On Comcast, the modem must be power-cycled, not rebooted. I believe many of these modems actually store/cache in RAM several negotiated details about the DOCSIS portion as well as the LAN portion (MACs, etc.), which is only lost when power is removed. I've seen this across multiple brands -- Motorola, Arris (both the Motorola subsets as well as their own), and Netgear. This is why when speaking with Comcast CSRs, they will tell you as part of the troubleshooting procedure to unplug the AC power on your modem for several minutes, then plug it back in. Several minutes (3-4 tops) is necessary because several modem types, IIRC, use supercapacitors which hold charge for longer periods of time than standard caps.

    This is why utilising the administrative interface of the modem itself -- it varies per model, but often is at http://192.168.100.1/ -- is useful, as (depending on model) you can see details about the state of the modem (and on some, including the LAN portion; for example, some older Motorola (non-Arris) modems would show you the modem's ARP cache). This interface on most modems will not be available until some degree of the DOCSIS negotiation is completed. (In contrast, ex. early 2000s, some cable modems brought up their LAN PHY and Ethernet segment ASAP during the power-on process (before the coax and DOCSIS part), which in turn effectively permitted ARP "injection", an effect of which would be the modem fetching the DOCSIS config file via LAN not coax, allowing for a person to bypass cable modem speed provisioning/rate-limiting. That's why things are the way they are now)

    With regards to the above paragraph: however, on Tomato, despite the "Cable Modem IP" feature (which adds a static route so that addresses like 192.168.100.1, which are normally outside of the designated LAN space, are accessible from said LAN), I have seen many cases where power-cycling or rebooting equipment in certain orders (modem first, router second, and vice-versa) results in the modem's webserver at 192.168.100.1 becoming completely unreachable (TCP port 80 does not respond, ping/ICMP does), while in other cases ping/ICMP doesn't work at all. All this leads me to believe the modems' network stacks and/or daemons are extremely fragile, especially when layer 1 or layer 2 changes happen. As such, any time I change equipment on the router or modem side, I power-cycle all equipment until everything "looks OK".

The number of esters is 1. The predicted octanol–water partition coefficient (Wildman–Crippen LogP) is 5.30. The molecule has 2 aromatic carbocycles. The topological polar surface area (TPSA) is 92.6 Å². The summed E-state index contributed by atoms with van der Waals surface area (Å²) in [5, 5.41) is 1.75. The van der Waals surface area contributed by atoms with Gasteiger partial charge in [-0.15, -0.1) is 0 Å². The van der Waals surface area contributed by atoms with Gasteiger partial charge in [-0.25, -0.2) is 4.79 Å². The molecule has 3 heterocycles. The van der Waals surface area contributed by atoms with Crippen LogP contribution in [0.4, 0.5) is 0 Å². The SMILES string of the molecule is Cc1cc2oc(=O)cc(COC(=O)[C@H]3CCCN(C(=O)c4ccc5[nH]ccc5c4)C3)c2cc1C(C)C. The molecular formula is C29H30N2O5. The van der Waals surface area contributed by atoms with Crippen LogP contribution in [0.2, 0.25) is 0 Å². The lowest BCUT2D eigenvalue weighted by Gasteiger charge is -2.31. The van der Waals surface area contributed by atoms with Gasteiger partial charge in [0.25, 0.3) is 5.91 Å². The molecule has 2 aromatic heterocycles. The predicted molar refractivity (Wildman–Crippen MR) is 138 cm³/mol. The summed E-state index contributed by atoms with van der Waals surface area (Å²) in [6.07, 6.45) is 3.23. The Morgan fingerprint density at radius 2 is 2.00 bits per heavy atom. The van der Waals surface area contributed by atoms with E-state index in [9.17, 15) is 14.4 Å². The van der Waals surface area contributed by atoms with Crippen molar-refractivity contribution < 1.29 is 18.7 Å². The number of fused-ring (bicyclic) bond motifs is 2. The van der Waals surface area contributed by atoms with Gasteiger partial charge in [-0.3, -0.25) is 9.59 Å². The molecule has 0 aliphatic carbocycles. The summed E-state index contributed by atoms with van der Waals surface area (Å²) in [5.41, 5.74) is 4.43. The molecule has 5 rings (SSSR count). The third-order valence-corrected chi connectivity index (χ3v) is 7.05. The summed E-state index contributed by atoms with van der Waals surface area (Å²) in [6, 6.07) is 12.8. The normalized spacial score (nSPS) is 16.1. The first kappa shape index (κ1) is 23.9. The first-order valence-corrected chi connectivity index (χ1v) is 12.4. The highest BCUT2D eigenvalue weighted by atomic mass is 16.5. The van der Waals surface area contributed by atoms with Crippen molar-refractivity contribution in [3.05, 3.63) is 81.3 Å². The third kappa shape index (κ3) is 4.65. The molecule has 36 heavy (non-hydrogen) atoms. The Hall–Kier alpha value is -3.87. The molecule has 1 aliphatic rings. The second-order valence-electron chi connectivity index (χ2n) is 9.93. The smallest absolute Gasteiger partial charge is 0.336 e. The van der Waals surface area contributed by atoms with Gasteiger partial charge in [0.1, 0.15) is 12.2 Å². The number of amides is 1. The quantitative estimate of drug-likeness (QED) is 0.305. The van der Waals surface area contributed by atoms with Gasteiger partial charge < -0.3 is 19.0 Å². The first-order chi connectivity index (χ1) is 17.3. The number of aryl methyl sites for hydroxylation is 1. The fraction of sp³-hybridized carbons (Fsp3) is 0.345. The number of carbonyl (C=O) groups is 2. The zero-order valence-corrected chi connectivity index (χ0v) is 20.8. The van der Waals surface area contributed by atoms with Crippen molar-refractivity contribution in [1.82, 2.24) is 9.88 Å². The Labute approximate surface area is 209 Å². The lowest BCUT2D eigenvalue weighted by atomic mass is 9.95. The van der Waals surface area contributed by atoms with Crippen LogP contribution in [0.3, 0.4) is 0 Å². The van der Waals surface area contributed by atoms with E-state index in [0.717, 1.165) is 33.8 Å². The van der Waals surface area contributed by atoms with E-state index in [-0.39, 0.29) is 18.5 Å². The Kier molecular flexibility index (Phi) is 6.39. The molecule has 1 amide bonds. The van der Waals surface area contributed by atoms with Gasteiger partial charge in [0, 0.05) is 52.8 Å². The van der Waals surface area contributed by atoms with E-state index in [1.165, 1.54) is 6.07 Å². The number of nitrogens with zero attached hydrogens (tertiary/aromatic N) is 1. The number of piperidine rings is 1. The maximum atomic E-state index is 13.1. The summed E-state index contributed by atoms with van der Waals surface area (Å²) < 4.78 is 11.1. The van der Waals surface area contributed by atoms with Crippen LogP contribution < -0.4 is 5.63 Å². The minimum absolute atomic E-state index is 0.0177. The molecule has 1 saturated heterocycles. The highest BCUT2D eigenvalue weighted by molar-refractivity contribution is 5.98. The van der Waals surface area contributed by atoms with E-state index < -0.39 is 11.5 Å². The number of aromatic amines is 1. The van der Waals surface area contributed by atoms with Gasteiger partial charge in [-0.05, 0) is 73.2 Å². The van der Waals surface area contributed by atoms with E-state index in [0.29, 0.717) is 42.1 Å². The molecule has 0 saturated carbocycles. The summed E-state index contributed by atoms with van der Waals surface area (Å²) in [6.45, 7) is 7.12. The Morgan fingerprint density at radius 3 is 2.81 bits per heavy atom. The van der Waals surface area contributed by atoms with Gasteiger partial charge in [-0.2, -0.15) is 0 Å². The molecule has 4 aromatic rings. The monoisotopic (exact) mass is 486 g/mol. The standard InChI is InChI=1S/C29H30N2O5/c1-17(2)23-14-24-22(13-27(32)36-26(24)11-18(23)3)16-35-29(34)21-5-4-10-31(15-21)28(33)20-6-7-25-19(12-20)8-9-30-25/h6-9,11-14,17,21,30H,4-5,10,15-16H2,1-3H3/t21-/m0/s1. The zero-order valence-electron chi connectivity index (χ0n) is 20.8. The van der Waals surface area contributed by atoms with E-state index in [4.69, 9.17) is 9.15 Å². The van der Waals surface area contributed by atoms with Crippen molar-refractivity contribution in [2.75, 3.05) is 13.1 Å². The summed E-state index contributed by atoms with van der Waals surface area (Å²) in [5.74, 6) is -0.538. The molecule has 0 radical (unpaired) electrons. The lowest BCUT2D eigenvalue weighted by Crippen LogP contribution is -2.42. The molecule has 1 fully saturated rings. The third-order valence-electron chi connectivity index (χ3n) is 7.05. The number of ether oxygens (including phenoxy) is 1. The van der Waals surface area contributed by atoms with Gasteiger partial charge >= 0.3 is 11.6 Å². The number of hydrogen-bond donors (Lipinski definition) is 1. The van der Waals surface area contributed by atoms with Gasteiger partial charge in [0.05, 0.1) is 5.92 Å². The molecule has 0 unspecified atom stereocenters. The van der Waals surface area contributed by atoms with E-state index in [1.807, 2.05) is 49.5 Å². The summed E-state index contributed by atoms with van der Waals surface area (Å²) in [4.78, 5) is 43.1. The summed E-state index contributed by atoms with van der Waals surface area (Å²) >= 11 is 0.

Last edited: Feb 8, 2018
    Monk E. Boy and Sean B. like this.
  12. Sean B.

    Sean B. LI Guru Member

    I just run my hardware till' it burns into the ground, no reset needed ;)
     
  13. Sortec

    Sortec Reformed Router Member

    @koitsu

    Hey, glad to see you are back!!!
     
    pomidor1 likes this.
  14. koitsu

    koitsu Network Guru Member

    Per a different thread: "P.S. I'm not really back, I'm just wasting 24-48 hours before continuing to apply for full-time work. You shouldn't expect to see me around past Wed or Thu this week at the latest."
     
  15. Monk E. Boy

    Monk E. Boy Network Guru Member

    If you have phone service with a cable modem ISP your modem will usually contain a battery backup that must be removed to power cycle the modem. This is because of regulations require phone service to continue working for a certain time after a power outage, so you can contact someone in the event of an emergency. Similar logic is why modern cell phones in the US are required to allow the user to dial 911 even without a SIM present (typically you'll see the banner "emergency calls only" when a phone is otherwise inaccessible).

    The last two times I had service from Comcast the neighborhood was in a see-saw arrangement. To fix my service the neighborhood would end up being run too weak for other customers, who then would call and Comcast would come out and fix their service... and break my service in the process. This went on and on and on for months until I finally got fed up and moved. Needless to say I'm not too enthused about ever having service with Comcast again.
     
  16. yosithezet

    yosithezet New Member Member

    Thanks to everyone for the advice. It is now working. Not quite sure what did the trick.

    I change the range of the IP in the device although the DHCP from the router wasn’t similar.

    The VPN tunneling was already off by default.

    I plugged the laptop into the ASUS LAN while the ASUS was in the WAN of the cable modem and had network. From that point the ASUS WiFi started to provide Internet as well.